Their odd habits -- occasionally Pop Eye dons a red clown's nose and pulls his wife around in a trolley -- are mysterious, but, at least from Matilda's childish point of view, only so far out of the ordinary.
isn't ideally suited to be a teacher, as he acknowledges, but he tries his best -- and he does have one trick up his sleeve: Charles Dickens' Great Expectations, from which he reads a chapter a day to the children.
Despite its foreignness and strangeness -- all the more difficult to comprehend in this environment, so different from 19th century England, and by kids who have been exposed to so little of any outside world -- the children (and especially Matilda) are captivated by the book.
It was always a relief to return to Great Expectations.
It contained a world that was whole and made sense, unlike ours.
Matilda's god-fearing mother is suspicious of Mr.Watts' book, making for some tension, but what goes on in the classroom remains largely something between the enthralled children and their teacher.
Mr.Watts does, however, ask the mothers to come to class and share their knowledge, too.
"I believe, with your parents' help, we can make a difference to our lives", he suggested early on, and though the mothers have only limited local knowledge or advice he welcomes it all (often to the embarrassment of the children).
The ugly outside world and conflict cannot be kept entirely at bay.
It isn't paradise that is ruined, but the few holds and hopes they have are vulnerable.
Even Great Expectations is taken from them -- but only the book itself, and only after they have finished reading it (for the first time).
So Mr.Watts has the inspired idea to try to recreate it, for everyone to share the bits they remember and try to piece it together again.
The kids take it very seriously -- "Our duty was to save Mr.Dickens' finest work from extinction" is how they see it -- and, of course, in remembering it they gain new insight into the work as well.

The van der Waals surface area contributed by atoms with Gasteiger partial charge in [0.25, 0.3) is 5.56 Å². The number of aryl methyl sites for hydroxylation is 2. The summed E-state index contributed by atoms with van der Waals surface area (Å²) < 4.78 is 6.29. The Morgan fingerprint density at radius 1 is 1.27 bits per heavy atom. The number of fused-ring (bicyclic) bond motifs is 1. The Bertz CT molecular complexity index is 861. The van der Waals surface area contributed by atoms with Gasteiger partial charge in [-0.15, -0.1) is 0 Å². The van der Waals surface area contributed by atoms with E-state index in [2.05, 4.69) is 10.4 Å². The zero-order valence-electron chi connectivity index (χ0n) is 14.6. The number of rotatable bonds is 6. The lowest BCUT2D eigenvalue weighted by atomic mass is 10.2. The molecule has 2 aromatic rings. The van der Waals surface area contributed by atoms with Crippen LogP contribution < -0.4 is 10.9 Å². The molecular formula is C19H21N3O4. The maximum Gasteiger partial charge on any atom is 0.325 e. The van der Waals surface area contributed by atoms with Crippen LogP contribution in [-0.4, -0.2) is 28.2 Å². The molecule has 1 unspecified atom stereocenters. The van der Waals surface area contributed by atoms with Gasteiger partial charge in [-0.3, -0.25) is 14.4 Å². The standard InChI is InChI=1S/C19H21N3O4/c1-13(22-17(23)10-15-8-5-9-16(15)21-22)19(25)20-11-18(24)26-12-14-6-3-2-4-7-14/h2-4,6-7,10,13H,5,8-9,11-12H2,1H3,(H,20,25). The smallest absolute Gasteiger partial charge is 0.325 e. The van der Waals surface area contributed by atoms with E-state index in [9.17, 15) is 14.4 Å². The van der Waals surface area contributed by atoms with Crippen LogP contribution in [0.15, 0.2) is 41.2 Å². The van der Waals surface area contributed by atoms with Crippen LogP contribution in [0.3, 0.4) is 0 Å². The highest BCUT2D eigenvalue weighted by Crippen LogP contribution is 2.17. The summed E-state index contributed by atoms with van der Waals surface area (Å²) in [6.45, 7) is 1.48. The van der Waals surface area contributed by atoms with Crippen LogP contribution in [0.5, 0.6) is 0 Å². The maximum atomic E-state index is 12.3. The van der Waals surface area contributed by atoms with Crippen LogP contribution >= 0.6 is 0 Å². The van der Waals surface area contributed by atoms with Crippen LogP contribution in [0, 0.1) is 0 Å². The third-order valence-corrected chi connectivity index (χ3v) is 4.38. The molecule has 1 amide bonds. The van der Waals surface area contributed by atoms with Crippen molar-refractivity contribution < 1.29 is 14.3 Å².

But it is more than just that:
Of course I did not tell my mum about our project.
She was liable to say, "That won't hook a fish or peel a banana."
And she was right.
But we weren't after fish or bananas.
We were after something bigger.
We were trying to get ourselves another life.
Matilda takes to writing the fragments she recalls in the sand (she has no paper, of course), and:
In the morning, before my mum was up, before anyone could see it and steal it, or misunderstand it, I went down to the beach to get my words.
An earlier misunderstanding about what was written in the sand contributed to the spiral of disaster that visits them.
There's no escape from it, not even re-imagination or story-telling; indeed, the troubles are exacerbated by Mr.Watts' well-meaning transformation into Mr.Dickens and then Pip himself .....
Mister Pip may appear, at first sight, to be yet another book about the redemptive power of literature and imagination, cleverly drawing parallels between an old classic and contemporary life, but it's far more than that.
And, even just taken at its fundamental level as a story, it is, simply, wondrous.
The reason the novel works particularly well lies in the tone.
It is not the teen Matilda that writes the account, but rather the university student Matilda, now far removed from Bougainville.
"I have tried not to embellish", she says, and it is this lack of embellishment, the (deceptive) simplicity of the presentation, that makes it so utterly compelling.
The living conditions on the island are as basic as can be imagined (or, arguably, even more basic that most readers of this book likely can imagine) but Matilda doesn't dwell on this.
It's just a given, like so much else -- just as the world often seems to children, who accept whatever the conditions are without a real sense of what alternatives there are.
The Dickensian alternative they are presented with is, of course, beyond foreign and yet something they can also relate to
-- but again, Jones doesn't force the issue.
Mr.Watts eventually shares his own history -- and how he came to live there with Grace, the smart local girl who went abroad to study but came back as something of a baffling disappointment.
The grown Matilda, for whom Dickens continues to be something of an anchor, also manages to fill in a few blanks, but here as elsewhere Jones doesn't try to do too much or offer explanations for everything; Matilda herself is still working through all these events and facts.
The result is an impressive and affecting novel that covers an enormous amount of territory, from clashes of civilisations to the power and possibilities of literature.
And it's a wonderful, if heart-breaking (shattering, really) story.
A very fine achievement, highly recommended.
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Mister Pip - the film:
Other books of interest under review:
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About the Author:
Lloyd Jones is a leading New Zealand writer, and was born in 1955.
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© 2007-2021 the complete review